Brian Spurlock-USA TODAY Sports
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INDIANAPOLIS — With the coronavirus pandemic already forcing changes for college basketball, a bubble may be brewing in Indianapolis.

Indiana Sports Corp. released a 16-page proposal Friday that calls for turning the city convention center’s exhibition halls and meeting rooms into basketball courts and locker rooms. There would be expansive safety measures and daily COVID-19 testing.

The all-inclusive price starts at $90,000 per team and would cover 20 hotel rooms per traveling party, testing, daily food vouchers ranging from $30-$50 and the cost of game officials. Sports Corp. President Ryan Vaughn said the price depends on what offerings teams or leagues choose.

“The interest has been high,” Vaughn said. “I think as conferences figure out what conference and non-conference schedules are going to look like, we’re we’re a very good option for folks. I would tell you we’ve had conversations with the power six conferences, mid-majors, it’s really kind of all over the Division I spectrum.”

Small wonder: The NCAA this week announced teams could start ramping up workouts Monday, with preseason practices set to begin Oct. 14. Season openers, however, were pushed back to Nov. 25 amid wide-ranging uncertainty about campus safety and team travel in the pandemic.

There is already scrambling going on and some of the marquee early-season tournaments have already been impacted.

The Maui Invitational will be moved from Hawaii to Asheville, North Carolina, with dates still to be determined and organizers clear that everyone involved “will be in a bubble environment that limits their movement and interaction outside the venue.” The Batttle 4 Atlantis has been canceled. The Cancun Challenge will be held in Melbourne, Florida, not Mexico.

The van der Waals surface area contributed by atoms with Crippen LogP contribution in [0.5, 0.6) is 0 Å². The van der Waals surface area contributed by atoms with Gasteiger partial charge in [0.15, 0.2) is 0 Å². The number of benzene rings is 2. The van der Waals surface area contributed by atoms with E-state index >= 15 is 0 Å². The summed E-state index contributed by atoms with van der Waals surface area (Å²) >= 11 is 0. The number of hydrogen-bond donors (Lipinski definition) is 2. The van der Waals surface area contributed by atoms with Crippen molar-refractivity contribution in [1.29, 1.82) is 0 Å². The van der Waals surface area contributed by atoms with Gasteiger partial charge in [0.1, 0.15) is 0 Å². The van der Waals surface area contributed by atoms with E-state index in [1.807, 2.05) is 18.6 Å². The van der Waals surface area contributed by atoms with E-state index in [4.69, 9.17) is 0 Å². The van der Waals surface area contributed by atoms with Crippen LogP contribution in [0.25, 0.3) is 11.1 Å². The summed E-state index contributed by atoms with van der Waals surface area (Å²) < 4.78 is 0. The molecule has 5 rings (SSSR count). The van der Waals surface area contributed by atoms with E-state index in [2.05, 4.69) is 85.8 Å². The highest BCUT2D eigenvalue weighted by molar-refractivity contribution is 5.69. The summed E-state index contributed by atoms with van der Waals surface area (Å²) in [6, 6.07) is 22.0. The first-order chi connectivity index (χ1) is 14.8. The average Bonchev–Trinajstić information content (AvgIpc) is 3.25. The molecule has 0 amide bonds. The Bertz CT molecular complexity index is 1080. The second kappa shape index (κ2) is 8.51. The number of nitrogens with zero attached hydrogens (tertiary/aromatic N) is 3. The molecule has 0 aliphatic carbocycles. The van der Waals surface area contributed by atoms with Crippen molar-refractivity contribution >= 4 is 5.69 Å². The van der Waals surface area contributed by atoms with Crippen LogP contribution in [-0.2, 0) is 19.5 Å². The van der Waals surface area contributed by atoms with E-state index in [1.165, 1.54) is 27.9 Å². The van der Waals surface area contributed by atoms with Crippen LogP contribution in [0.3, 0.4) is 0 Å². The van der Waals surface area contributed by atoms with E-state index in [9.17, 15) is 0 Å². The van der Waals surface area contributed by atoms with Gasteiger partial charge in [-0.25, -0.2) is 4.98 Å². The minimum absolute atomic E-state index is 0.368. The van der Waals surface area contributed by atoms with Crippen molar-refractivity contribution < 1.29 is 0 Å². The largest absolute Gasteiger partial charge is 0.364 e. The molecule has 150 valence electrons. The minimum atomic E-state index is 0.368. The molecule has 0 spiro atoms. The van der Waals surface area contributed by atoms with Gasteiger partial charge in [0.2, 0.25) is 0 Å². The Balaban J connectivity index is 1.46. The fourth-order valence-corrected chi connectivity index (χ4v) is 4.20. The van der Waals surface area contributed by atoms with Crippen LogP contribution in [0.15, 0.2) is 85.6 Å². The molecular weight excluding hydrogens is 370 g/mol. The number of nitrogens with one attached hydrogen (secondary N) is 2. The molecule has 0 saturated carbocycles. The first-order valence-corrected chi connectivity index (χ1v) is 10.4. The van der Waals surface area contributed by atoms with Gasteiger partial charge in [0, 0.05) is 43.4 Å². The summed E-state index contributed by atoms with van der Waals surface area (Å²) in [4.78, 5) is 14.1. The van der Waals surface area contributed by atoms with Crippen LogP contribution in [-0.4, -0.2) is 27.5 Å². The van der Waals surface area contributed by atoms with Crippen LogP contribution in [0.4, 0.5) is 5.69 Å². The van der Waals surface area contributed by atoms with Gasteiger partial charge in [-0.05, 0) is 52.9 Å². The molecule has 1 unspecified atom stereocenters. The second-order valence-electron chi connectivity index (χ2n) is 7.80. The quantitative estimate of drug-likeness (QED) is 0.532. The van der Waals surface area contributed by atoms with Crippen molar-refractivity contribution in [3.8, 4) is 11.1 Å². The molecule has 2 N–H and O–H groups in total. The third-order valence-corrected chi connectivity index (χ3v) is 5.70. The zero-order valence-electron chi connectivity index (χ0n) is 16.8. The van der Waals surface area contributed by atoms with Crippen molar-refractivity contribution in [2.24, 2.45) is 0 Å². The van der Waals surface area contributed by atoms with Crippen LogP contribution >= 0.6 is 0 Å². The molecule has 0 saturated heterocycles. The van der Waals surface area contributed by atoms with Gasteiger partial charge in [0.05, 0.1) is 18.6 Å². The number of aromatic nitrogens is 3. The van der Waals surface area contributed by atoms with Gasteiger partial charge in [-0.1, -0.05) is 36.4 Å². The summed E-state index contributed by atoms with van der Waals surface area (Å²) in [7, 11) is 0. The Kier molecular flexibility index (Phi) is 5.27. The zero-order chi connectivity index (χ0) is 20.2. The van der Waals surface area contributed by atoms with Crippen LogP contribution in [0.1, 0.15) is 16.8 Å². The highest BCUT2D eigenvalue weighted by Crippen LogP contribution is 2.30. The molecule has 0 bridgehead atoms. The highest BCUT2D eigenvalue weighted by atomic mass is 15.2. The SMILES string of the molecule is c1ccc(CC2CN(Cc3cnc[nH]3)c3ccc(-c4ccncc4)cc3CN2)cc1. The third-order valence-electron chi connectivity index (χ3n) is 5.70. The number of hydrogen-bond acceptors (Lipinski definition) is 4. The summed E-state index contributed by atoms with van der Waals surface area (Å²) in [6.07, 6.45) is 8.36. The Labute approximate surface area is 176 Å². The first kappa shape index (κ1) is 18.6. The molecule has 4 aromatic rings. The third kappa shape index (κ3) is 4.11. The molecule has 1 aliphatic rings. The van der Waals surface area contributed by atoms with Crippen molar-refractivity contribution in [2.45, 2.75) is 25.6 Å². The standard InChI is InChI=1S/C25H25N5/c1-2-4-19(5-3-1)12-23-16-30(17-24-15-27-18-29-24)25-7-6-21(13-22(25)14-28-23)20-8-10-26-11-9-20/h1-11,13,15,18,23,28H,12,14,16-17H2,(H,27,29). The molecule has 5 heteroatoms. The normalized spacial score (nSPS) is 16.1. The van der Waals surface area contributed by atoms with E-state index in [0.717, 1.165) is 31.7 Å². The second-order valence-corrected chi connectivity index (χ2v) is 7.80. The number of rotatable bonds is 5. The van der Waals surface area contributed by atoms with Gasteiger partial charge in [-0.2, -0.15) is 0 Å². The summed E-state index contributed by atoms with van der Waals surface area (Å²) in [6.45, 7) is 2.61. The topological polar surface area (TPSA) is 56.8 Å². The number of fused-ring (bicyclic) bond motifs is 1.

More changes almost certainly will be coming, including what to do with the ACC-Big Ten Challenge.

“I think we’re past the guesswork on whether we play 20 conference games or more than that,” Purdue coach Matt Painter said Friday. “We’re trying to get everybody set like in terms of MTEs (multi-team events), figuring out when to play the ACC-Big Ten challenge.”

Painter, who was part of the NCAA committee that recommended how to start the season, noted part of the uncertainty stems from differing protocols imposed by campus, city and state officials.

In Indianapolis, Vaughn believes the convention center, nearby hotels, restaurants and downtown businesses, many within walking distance of the venue, could safely accommodate up to 24 teams. The 745,000-square foot facility would feature six basketball courts and two competition courts.

Anyone entering the convention center would undergo saliva-based rapid response testing, which would be sent to a third-party lab for results. Others venues could be added, too, potentially with more fans, if the case numbers decline.

If there is a taker, the event also could serve as a dry run for the 2021 Final Four, also slated for Indy.

“It’s not going to hurt,” Vaughn said. “I can tell you all the planning we’re doing right now is the same for a Final Four that’s been scheduled here for any other year. But it would be nice to have this experience under our belt to see if it can be done.”

Maui Invitational moving to North Carolina during pandemic

Brian Spurlock-USA TODAY Sports
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ASHEVILLE, N.C. — The Maui Invitational is moving to the mainland during the coronavirus pandemic.

One of the premier preseason tournaments on the college basketball schedule, the Maui Invitational will be played at the Harrah’s Cherokee Center in downtown Asheville, North Carolina.